I've been obsessed with integrating the processes of designing and programming when making software for over a decade.

By considering design and implementation as one, I am able to anticipate the evolution of the design as I program. Frequently adapting as the product evolves and I learn in more detail. It's led me to develop principles and workflows that help maintain a holistic perspective throughout the whole process of making something.

Areas prone to more iteration get built more loosely, creating flexibility to experiment and improve. Foundational components at the product's core are built with robustness and stability in mind.

The design is the end product, and the product is the final artifact.

One of the advantages of this approach is the elimination of most of the labor and back-and-forth communication typically associated with creating and editing in design tools. Another is that, incorporating engineering constraints as part of the design thinking process allows for a more accurate translation of your vision into tangible, functional products.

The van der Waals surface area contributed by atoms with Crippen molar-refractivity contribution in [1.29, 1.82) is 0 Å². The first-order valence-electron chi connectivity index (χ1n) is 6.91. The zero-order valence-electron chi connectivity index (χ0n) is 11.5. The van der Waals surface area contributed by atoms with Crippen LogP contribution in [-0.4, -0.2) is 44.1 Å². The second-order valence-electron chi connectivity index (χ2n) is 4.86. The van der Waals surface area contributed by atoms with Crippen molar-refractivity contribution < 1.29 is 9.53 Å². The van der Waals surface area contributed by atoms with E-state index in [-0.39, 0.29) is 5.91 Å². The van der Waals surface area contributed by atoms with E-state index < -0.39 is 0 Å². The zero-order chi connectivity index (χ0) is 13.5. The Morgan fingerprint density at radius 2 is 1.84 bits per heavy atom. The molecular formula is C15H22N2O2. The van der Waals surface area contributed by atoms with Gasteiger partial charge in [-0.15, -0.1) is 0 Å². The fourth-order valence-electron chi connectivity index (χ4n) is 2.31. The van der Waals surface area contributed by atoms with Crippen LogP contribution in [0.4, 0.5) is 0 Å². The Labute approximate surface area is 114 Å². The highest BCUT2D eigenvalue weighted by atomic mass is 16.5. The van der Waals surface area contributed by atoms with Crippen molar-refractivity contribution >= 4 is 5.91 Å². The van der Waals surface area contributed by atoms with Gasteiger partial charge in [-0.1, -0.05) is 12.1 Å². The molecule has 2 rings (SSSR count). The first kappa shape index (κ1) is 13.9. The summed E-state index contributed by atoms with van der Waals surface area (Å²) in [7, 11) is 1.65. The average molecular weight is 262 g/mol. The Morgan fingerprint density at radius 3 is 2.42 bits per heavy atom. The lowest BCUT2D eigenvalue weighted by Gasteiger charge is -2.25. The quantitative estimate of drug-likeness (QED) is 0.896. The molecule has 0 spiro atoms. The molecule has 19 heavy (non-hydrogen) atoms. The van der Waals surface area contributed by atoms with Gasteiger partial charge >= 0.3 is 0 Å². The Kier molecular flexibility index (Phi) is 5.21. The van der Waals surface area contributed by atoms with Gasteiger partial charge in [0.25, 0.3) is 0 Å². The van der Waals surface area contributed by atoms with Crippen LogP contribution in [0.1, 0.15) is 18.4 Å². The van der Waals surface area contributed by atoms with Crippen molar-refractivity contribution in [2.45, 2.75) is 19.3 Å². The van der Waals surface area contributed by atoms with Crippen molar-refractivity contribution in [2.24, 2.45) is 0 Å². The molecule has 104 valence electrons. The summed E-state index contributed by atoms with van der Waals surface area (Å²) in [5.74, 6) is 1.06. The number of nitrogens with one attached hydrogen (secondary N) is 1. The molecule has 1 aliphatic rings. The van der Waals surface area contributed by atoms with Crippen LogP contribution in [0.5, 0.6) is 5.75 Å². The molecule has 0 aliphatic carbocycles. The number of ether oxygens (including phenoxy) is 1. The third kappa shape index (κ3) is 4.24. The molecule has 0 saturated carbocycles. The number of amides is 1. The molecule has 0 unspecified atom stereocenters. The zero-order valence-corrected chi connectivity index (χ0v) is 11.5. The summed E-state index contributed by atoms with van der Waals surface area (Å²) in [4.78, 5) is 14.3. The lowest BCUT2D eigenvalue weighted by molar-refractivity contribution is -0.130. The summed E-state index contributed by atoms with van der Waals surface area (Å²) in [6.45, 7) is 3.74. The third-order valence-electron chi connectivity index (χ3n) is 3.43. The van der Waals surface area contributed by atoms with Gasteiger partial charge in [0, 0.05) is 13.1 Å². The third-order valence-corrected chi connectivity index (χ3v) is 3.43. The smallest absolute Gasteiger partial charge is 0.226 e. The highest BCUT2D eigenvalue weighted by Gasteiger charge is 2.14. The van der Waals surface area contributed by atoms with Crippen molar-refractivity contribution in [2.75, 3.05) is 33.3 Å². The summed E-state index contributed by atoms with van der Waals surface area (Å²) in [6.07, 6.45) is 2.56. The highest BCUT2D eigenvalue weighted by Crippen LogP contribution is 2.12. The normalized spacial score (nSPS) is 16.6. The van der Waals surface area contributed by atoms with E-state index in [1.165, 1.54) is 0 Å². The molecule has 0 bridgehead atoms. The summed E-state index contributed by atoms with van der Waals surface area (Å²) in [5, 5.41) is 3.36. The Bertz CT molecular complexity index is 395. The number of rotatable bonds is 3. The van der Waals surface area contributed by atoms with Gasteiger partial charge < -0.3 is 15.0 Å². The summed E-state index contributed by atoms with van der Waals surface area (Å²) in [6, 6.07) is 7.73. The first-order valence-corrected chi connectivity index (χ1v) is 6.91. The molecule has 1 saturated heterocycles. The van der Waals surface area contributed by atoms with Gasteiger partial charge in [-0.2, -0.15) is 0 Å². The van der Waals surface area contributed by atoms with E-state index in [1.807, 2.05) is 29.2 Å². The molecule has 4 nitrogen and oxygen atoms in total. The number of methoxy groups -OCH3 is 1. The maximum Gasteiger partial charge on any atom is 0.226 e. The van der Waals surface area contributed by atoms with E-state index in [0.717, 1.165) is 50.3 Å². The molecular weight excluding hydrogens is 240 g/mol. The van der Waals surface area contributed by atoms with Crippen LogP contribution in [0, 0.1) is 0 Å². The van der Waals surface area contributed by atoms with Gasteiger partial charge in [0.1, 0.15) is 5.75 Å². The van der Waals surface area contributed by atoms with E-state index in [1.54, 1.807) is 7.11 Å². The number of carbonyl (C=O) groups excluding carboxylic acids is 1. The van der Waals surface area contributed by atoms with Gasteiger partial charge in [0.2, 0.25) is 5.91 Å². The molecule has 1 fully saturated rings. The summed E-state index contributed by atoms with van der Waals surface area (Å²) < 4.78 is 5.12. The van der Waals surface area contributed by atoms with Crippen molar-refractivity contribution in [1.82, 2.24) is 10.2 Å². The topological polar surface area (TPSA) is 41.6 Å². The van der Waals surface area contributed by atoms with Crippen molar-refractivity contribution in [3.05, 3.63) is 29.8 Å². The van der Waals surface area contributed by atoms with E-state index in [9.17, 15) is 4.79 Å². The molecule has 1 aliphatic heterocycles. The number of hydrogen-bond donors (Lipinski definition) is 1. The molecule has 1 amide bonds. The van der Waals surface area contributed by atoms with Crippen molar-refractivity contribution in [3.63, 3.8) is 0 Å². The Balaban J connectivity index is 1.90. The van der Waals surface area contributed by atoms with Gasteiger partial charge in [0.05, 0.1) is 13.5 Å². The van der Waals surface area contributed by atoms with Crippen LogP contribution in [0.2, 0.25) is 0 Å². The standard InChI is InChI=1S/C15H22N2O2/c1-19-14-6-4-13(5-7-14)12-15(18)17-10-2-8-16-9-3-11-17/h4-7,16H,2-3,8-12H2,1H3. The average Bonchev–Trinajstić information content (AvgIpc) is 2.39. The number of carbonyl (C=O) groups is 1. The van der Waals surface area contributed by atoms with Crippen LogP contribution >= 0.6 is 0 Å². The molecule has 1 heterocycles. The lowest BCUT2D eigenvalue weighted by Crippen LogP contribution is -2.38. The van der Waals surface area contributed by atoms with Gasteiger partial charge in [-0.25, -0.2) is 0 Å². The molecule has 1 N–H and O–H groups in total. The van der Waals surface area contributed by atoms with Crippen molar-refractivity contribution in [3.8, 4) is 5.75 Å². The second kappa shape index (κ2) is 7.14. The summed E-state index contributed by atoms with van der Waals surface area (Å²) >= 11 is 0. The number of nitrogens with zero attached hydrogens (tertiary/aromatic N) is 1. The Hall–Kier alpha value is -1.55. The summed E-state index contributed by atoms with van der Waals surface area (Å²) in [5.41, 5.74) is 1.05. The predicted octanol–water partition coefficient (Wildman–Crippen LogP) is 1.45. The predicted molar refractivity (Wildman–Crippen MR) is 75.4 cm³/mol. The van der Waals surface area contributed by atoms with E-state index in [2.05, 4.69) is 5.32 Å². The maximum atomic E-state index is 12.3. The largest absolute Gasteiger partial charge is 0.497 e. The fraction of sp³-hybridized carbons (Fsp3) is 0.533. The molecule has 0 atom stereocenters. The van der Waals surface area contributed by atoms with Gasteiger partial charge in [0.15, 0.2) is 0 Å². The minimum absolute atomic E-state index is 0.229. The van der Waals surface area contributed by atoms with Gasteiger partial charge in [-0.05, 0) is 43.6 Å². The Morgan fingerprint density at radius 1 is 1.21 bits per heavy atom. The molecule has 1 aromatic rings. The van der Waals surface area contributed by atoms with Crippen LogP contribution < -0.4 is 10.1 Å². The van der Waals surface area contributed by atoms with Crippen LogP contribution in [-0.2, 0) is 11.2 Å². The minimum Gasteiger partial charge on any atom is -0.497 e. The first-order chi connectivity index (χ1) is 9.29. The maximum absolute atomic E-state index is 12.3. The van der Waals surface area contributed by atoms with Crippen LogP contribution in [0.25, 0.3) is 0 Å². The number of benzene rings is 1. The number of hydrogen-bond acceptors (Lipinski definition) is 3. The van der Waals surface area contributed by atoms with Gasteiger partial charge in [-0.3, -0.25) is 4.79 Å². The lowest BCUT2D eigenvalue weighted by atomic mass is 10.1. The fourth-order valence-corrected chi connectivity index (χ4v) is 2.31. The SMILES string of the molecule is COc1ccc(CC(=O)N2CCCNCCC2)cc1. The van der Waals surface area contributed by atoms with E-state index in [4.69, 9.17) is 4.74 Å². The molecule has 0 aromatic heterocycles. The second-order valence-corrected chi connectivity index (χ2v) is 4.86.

There are certainly downsides as well, such as the need to critically assess one's thought process and making reliable judgments on the tradeoffs made along the way.

This approach is reminiscent of crafts such as carpentry, architecture, and clock-making, where practitioners often seamlessly merge creative and technical aspects of their work. In these fields, the union of art and engineering is generally perceived as a single craft. Similarly, the integration of design and programming in software development should be regarded as the craft of making modern software, emphasizing the synergy between the creative and technical aspects of the process.